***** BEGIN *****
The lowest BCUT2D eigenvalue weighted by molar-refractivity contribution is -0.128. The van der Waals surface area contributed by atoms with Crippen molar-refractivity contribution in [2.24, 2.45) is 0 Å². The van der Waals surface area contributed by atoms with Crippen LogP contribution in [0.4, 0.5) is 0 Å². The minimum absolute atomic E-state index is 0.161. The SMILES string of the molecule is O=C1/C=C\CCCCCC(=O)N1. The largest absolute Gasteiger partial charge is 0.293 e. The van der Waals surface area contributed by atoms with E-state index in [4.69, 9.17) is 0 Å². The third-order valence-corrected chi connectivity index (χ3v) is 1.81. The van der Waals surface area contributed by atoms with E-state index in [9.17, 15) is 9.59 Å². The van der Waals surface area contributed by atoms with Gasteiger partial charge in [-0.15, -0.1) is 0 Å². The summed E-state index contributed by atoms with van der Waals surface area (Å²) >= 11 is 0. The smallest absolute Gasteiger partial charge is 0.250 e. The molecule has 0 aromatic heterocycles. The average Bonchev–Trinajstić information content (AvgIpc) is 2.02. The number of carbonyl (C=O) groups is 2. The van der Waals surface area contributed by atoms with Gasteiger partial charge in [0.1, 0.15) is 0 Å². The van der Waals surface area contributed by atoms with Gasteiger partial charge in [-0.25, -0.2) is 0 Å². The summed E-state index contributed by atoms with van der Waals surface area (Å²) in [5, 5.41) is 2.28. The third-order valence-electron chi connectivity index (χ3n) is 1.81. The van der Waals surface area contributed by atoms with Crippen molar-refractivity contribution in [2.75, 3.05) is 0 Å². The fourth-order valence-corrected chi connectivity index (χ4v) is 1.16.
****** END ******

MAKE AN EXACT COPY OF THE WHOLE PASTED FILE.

The lowest BCUT2D eigenvalue weighted by molar-refractivity contribution is -0.128. The van der Waals surface area contributed by atoms with Crippen molar-refractivity contribution in [2.24, 2.45) is 0 Å². The van der Waals surface area contributed by atoms with Crippen LogP contribution in [0.4, 0.5) is 0 Å². The minimum absolute atomic E-state index is 0.161. The SMILES string of the molecule is O=C1/C=C\CCCCCC(=O)N1. The largest absolute Gasteiger partial charge is 0.293 e. The van der Waals surface area contributed by atoms with E-state index in [4.69, 9.17) is 0 Å². The third-order valence-corrected chi connectivity index (χ3v) is 1.81. The van der Waals surface area contributed by atoms with E-state index in [9.17, 15) is 9.59 Å². The van der Waals surface area contributed by atoms with Gasteiger partial charge in [-0.15, -0.1) is 0 Å². The summed E-state index contributed by atoms with van der Waals surface area (Å²) >= 11 is 0. The smallest absolute Gasteiger partial charge is 0.250 e. The molecule has 0 aromatic heterocycles. The average Bonchev–Trinajstić information content (AvgIpc) is 2.02. The number of carbonyl (C=O) groups is 2. The van der Waals surface area contributed by atoms with Gasteiger partial charge in [0.1, 0.15) is 0 Å². The van der Waals surface area contributed by atoms with Gasteiger partial charge in [-0.25, -0.2) is 0 Å². The summed E-state index contributed by atoms with van der Waals surface area (Å²) in [5, 5.41) is 2.28. The third-order valence-electron chi connectivity index (χ3n) is 1.81. The van der Waals surface area contributed by atoms with Crippen molar-refractivity contribution in [2.75, 3.05) is 0 Å². The fourth-order valence-corrected chi connectivity index (χ4v) is 1.16.